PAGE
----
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IEEE Journal of Oceanic Engineering

Issue 4 • Date Oct 1990

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Displaying Results 1 - 15 of 15
  • Low-frequency ambient-noise measurements in the South Fiji basin

    Publication Year: 1990, Page(s):311 - 315
    Cited by:  Papers (4)
    Request permission for commercial reuse | Click to expandAbstract | PDF file iconPDF (408 KB)

    The effect of wind speed on ambient noise has been measured in an experiment carried out in the South Fiji basin. The noise data in the band 15-250 Hz are well correlated with the variations in the local wind speed. The relationship between noise level N and wind speed ν is expressed by N=B+20n log ν. The constants B and n have been estim... View full abstract»

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  • Acoustically relevant bubble assemblages and their dependence on meteorological parameters

    Publication Year: 1990, Page(s):340 - 349
    Cited by:  Papers (82)
    Request permission for commercial reuse | Click to expandAbstract | PDF file iconPDF (980 KB)

    A detailed physical model of the life history of a typical bubble plume, from its formation by a breaking wave to its dissipation into the background bubble population, is given, and the relationship between the early, acoustically relevant stages in bubble-plume development and the associated, remotely detectable whitecap is described. The manner in which the fraction of the sea surface covered b... View full abstract»

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  • Measuring the vertical directional spectra caused by sea surface sound

    Publication Year: 1990, Page(s):299 - 310
    Cited by:  Papers (8)
    Request permission for commercial reuse | Click to expandAbstract | PDF file iconPDF (1080 KB)

    The results of the initial deployment of a wideband (40-4000 Hz) vertical acoustic antenna system in the Tongue of the Ocean, the Bahamas are discussed. The instrumentation system consisted of seven octavely nested, four-wavelength linear apertures covering the above frequency range, and a VCR-based subsurface recording system that carried out a programmed sequence of recordings. The objective of ... View full abstract»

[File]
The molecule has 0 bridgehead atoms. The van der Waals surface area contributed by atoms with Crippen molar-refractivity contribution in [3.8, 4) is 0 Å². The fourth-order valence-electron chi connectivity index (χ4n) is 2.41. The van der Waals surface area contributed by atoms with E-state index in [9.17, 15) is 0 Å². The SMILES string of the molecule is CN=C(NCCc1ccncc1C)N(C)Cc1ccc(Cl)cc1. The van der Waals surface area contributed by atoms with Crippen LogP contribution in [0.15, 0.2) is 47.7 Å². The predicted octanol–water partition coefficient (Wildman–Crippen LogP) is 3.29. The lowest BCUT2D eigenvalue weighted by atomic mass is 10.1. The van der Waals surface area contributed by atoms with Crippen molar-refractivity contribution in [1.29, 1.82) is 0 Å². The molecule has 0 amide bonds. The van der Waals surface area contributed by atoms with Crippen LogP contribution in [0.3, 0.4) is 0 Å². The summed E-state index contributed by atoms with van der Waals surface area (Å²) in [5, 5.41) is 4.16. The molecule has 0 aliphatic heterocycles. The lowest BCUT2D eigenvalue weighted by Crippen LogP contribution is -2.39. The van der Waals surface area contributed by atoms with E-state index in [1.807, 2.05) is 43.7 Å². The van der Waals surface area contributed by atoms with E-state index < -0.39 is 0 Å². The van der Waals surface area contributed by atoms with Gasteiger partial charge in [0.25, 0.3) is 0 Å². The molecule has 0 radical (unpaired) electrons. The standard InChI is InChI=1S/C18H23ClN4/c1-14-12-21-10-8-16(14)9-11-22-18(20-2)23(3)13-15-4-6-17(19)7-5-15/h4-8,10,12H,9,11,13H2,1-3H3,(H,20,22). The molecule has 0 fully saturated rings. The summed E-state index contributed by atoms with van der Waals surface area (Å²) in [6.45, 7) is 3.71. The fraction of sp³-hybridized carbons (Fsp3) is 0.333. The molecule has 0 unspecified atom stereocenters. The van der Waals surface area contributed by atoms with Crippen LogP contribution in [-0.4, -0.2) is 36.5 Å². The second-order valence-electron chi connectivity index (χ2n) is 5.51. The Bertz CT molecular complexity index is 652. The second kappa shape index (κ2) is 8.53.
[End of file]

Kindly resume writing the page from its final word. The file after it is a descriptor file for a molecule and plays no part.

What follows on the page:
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  • Vertical directionality of ambient noise at 32°N as a function of longitude and wind speed

    Publication Year: 1990, Page(s):335 - 339
    Cited by:  Papers (10)
    Request permission for commercial reuse | Click to expandAbstract | PDF file iconPDF (388 KB)

    Measurements of the ambient-noise field between 50 and 300 Hz with vertical arrays at 32°N (124°W, 136°W, and 150°W) have been made. Substantial differences in the vertical distribution of noise have been measured (especially at the higher frequencies), which can be interpreted in the context of attenuation by seawater sound absorption of coastal shipping noise. Under low wind-spee... View full abstract»

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  • Depth dependence of noise resulting from ship traffic and wind

    Publication Year: 1990, Page(s):292 - 298
    Cited by:  Papers (15)
    Request permission for commercial reuse | Click to expandAbstract | PDF file iconPDF (552 KB)

    Under conditions of distantly generated noise, the noise level is found to decrease with depth in the mid-northeastern Pacific. These data show a decrease in noise level greater than 25 dB between critical depth and the ocean bottom. A result of this decrease is that locally wind-generated noise can be detected on near-bottom receivers for wind speeds less than 10 kn. It is shown that the noise le... View full abstract»

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  • Matched field processing of deep-water ambient noise

    Publication Year: 1990, Page(s):316 - 323
    Cited by:  Papers (3)
    Request permission for commercial reuse | Click to expandAbstract | PDF file iconPDF (1052 KB)

    Matched-field ambiguity surfaces produced by deep-water ambient-noise data are discussed and quantified in terms of power levels and correlation values. Two processors were implemented (Bartlett and minimum variance) using data at 35 and 95 Hz with similar but distinct vertical angular distributions. In general, the ambiguity surfaces have both diffuse and discrete components. The diffuse distribu... View full abstract»

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  • Characteristics of SeaMARC II phase data

    Publication Year: 1990, Page(s):350 - 360
    Cited by:  Papers (18)
    Request permission for commercial reuse | Click to expandAbstract | PDF file iconPDF (1040 KB)

    The dispersion of SeaMARC II phase-difference samples is discussed. They appear to be a function of signal direction, range, noise level, and backscatter strength of the bottom. Field data from a lava flow area and from sedimented areas at different depths are compared. The temporal distribution of the phase-difference samples was skewed and asymmetrical about the model. The angular distribution w... View full abstract»

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  • Bubbles as sources of ambient noise

    Publication Year: 1990, Page(s):268 - 274
    Cited by:  Papers (21)
    Request permission for commercial reuse | Click to expandAbstract | PDF file iconPDF (832 KB)

    It has been shown that the main mechanism which produces the Knudsen region of the ambient noise spectrum is the free oscillations of bubbles. Some experimental results which seem to confirm these facts and to refute various alternative theories involving spray impacts and turbulent forcing of bubble oscillations are described. The results show that the mechanism which excites the bubbles is their... View full abstract»